In the seventh episode of the sixth season of Better Call Saul — titled Plan and Execution — Jimmy McGill (played by Bob Odenkirk) and Kim’s (played by Rhea Seehorn) smear campaign against Howard Hamlin (played by Patrick Fabian) plays out for all to see. Also, Lalo Salamanca (played by Tony Dalton) finally returns to Albuquerque. Plan and Execution was written and directed by Thomas Schnauz.
There can be a lot of complicated feelings with Jimmy’s con-jobs. Sometimes his victims really don’t deserve it. That is certainly the case with Howard Hamlin. Sure, he’s too perfect perhaps. Sure, he worked with Chuck. Sure, perhaps he didn’t help Jimmy or Kim enough on their paths to becoming lawyers. But he certainly doesn’t deserve any of what happens to him in this episode. Including the unforgettable tragic ending, in which the two halves of Better Call Saul once again come together to become one.
In the cold open, we see that Lalo has returned to Albuquerque. He’s a man on a mission, but he knows these streets are watched, so he basically only stays in the sewers (only getting out once in a while for transportation, a shower, sleep, or food, I presume.). It’s time to start watching over your shoulder again, New Mexico. The smiling terror is back at it, and he’s keeping an eye on the building that houses the super-laboratory that Gus is trying to keep secret.
“Listen to me, I’m a philosopher.”
Elsewhere, the clock is ticking. Jimmy has to get back his actor and his film crew to reshoot his photograph of a fake meeting between Jimmy and the actor playing the Sandpiper case mediator. To convince them, he uses every trick in the book. Money works and so do catchy one-liners like ‘carpe diem.’ To communicate how much of a rush they are in, the reshoot is mostly shot in this long one-take that is paired with some fun heist-y music. So, they get the photos done in time, and they hand them off to the P.I., who we find out Jimmy works with, and now everything is ready. The crew, Kim, and Jimmy have worked their magic, and now it’s time to see it all unfold.
When the P.I. shows Howard the fake photos, he completely falls for it. So, when Jimmy and Kim listen in, everything goes according to plan. Howard sees the mediator looks exactly like the same man to who Jimmy handed a package in the photos. Howard naturally thinks Jimmy bought the mediator off, and so he flips out during the pivotal Sandpiper case meeting. And here’s the kicker, Jimmy and Kim had placed the caffeine substance on the photos, so now Howard’s pupils are dilated, he’s angry and accusative, and he looks insane. The faked photos have now been switched out. His meltdown will undoubtedly make it so that they will have to complete a settlement quickly, and now Hamlin looks paranoid, incompetent, and, well, like an addict. He’s lost everything. Meanwhile, Kim and Jimmy get off on their success and Howard’s embarrassment.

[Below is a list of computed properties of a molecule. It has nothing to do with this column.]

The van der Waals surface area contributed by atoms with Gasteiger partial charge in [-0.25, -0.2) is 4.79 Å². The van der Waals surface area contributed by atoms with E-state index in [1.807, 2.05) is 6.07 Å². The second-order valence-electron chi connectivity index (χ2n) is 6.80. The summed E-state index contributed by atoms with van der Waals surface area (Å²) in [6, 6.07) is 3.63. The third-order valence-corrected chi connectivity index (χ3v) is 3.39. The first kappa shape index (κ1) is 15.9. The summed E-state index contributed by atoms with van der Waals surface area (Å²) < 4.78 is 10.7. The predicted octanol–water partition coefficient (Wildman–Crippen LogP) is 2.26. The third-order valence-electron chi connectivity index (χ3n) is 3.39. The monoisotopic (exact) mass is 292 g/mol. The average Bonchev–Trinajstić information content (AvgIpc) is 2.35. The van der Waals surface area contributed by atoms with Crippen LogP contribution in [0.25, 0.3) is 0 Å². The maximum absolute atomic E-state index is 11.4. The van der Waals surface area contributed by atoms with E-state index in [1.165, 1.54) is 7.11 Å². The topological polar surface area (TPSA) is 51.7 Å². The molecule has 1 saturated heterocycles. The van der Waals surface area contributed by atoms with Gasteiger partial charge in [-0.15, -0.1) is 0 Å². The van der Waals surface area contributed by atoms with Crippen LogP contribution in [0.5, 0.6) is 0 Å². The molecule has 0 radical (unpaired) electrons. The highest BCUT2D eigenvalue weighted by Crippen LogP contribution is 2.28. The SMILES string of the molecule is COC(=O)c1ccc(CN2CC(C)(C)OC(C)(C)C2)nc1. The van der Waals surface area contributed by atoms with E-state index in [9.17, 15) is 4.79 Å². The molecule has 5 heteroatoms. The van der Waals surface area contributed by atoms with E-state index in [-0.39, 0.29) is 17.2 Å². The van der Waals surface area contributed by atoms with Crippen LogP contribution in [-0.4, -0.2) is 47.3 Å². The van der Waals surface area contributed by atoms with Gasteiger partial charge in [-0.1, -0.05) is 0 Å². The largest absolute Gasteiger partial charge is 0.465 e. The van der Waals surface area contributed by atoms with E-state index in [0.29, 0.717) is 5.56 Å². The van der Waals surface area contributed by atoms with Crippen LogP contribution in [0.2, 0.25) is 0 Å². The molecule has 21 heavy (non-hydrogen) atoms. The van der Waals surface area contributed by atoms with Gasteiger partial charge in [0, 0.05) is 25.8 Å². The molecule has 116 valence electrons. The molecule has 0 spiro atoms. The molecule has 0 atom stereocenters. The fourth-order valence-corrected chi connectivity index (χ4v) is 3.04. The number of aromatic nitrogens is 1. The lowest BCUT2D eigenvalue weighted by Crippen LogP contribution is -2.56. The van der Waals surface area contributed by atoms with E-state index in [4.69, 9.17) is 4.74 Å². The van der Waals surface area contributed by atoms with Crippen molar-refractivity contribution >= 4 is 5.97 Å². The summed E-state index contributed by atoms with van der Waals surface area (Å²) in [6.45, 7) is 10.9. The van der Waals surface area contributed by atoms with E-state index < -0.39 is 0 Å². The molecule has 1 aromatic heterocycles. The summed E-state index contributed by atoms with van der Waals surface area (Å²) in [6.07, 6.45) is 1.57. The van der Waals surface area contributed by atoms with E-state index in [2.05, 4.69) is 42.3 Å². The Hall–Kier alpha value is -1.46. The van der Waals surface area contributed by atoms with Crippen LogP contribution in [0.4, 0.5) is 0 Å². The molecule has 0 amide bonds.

Down in the sewers, Lalo is planning his next step. He’s making a video with evidence and an explanation of what he has been trying to do. He is determined to get this information back to Don Eladio. Before doing anything, though, he calls his uncle, Don Hector. While calling him, he can tell that someone is listening in on every phone call that goes through. When he indirectly tells Hector his plan, Hector protests in the only way he can. He doesn’t approve. He probably thinks it’s too dangerous. But then, in a moment of reflection, Lalo notices a cockroach in the sewers, and it gives him an idea. If you’ve been following this show closely, then you probably remember that one time Lalo referred to Jimmy as ‘La Cucaracha.’ That’s right, without saying anything, the show told us exactly what was about to happen. Where he would go next.
By talking to Hector on the phone, Lalo has also tipped his hand. Mike and Gus now know that Lalo is back, and that knowledge makes them do something that is really unfortunate for our main characters. Because of potential imminent danger to Gus, Mike pulls his men away from Jimmy and Kim. Lalo can now walk back into their lives without anyone — except us — seeing it coming.